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Meet Me At the White House

Meet Me At the White House

Advocates and Crowley (center) meet in D.C.

A major milestone took place on Wednesday, March 11, the 50th day of the Obama administration: Seven people living with HIV/AIDS from throughout the country met with the president’s top domestic AIDS adviser, Jeffrey Crowley. In the first such meeting since Crowley was appointed, the activist delegation voiced their concerns about the lack of progress fighting the AIDS epidemic in the United States.

The meeting was prompted by a series of planned Stand Against AIDS: 50 Day Report Card rallies that took place on Wednesday in numerous U.S. cities. Activists from local chapters of the Campaign to End AIDS issued President Obama a report card detailing his progress on fighting AIDS.

“The meeting was very exciting,” said Cassandra Ackerman, a person living with AIDS from Columbus, Ohio. “Jeff was very engaged, and he is so well-educated about issues surrounding HIV and AIDS.”

When Crowley heard that the Obama administration was scheduled to receive “Fs” on its commitment to creating a National AIDS Strategy, he asked how the grade could be improved. Advocates asked for a meeting, as well as a time table for creating a National AIDS Strategy. Because of Crowley’s outreach, the Obama administration grades were bumped up to As, Bs and Cs, and one incomplete. See the report card

Chatting with Crowley

The HIV-positive advocates from Washington D.C., New Mexico, Ohio, Pennsylvania and Puerto Rico, as well as Housing Works Director of National Advocacy and Organizing Christine Campbell, spoke to Crowley for more than an hour about major issues of concern: ending abstinence-only education, lifting the needle-exchange funding ban, developing a National AIDS Strategy, and making sure Puerto Rico is included in any health care plan that the federal government develops.

Crowley told the group that the President’s priority for him is to create a National AIDS Strategy. In a statement by Crowley that was read at the rally earlier that day he said:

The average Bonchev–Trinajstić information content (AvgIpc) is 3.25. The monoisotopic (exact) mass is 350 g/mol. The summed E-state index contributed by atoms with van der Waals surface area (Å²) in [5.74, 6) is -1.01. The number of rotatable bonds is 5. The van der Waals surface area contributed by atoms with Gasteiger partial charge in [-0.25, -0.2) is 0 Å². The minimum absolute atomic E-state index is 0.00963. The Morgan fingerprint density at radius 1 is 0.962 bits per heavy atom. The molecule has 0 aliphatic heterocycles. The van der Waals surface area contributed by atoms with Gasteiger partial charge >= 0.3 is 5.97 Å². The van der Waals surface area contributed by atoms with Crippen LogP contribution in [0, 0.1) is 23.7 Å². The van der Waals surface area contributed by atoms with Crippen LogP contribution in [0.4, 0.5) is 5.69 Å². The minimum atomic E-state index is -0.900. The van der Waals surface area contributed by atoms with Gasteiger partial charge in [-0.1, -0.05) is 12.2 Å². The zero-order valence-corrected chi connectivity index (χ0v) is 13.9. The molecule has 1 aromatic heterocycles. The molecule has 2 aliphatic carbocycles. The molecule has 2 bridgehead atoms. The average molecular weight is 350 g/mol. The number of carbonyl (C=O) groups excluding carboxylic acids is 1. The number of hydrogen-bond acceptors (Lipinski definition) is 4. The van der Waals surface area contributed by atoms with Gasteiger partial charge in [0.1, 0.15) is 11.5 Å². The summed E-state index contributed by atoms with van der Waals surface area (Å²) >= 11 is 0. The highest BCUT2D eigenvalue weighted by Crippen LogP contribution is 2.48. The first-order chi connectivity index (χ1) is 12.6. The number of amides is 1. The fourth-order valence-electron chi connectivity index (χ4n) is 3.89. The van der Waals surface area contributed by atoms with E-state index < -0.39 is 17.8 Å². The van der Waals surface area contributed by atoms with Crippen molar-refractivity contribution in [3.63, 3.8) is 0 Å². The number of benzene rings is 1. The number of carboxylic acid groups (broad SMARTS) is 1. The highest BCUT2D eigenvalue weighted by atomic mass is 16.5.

“The President has also made a strong commitment to developing a comprehensive national AIDS Strategy that includes all federal agencies. The strategy will be designed to reduce HIV infections, increase access to care, reduce HIV-related health disparities, increase awareness, and promote greater investment for ending the HIV epidemic in the United States.

Over the coming weeks, we will consult broadly to develop a strategy. This will include examining how to ensure that a broad range of perspectives are heard and that key populations that are frequently overlooked are engaged in this process. Within a period of several weeks, we intend to announce a process for moving forward and present an initial timeline to guide the process.”

Crowley also said that the administration is committed to maintaining the Ryan White CARE Act and how to incorporate it into the administration’s health care reforms. Crowley has already met with the National AIDS Strategy working group and the AIDS Action Council.

Crowley spoke more tentatively about harm reduction policies. According to Campbell, Crowley said that lifting the ban on syringe-exchange funding is part of “political finagling” and as Obama’s attempts to sidestep the culture wars he may put off taking action on some hot-button issues. He also defended the U.S. decision to reject the term “harm reduction” in a United Nations declaration being negotiated in Vienna. Crowley said the administration didn’t sign on because language wasn’t specific enough and could include the legalizing of heroin.

“We told him, ‘That’s your job. But our job is making sure the things that are important are pushed forward,’” Campbell said.

The Campaign to End AIDS also issued report cards on the efforts in D.C, New York and other cities throughout the country to fight AIDS. Read about their successful Wednesday rallies.

Posted on March 13, 2009 at 4:55 am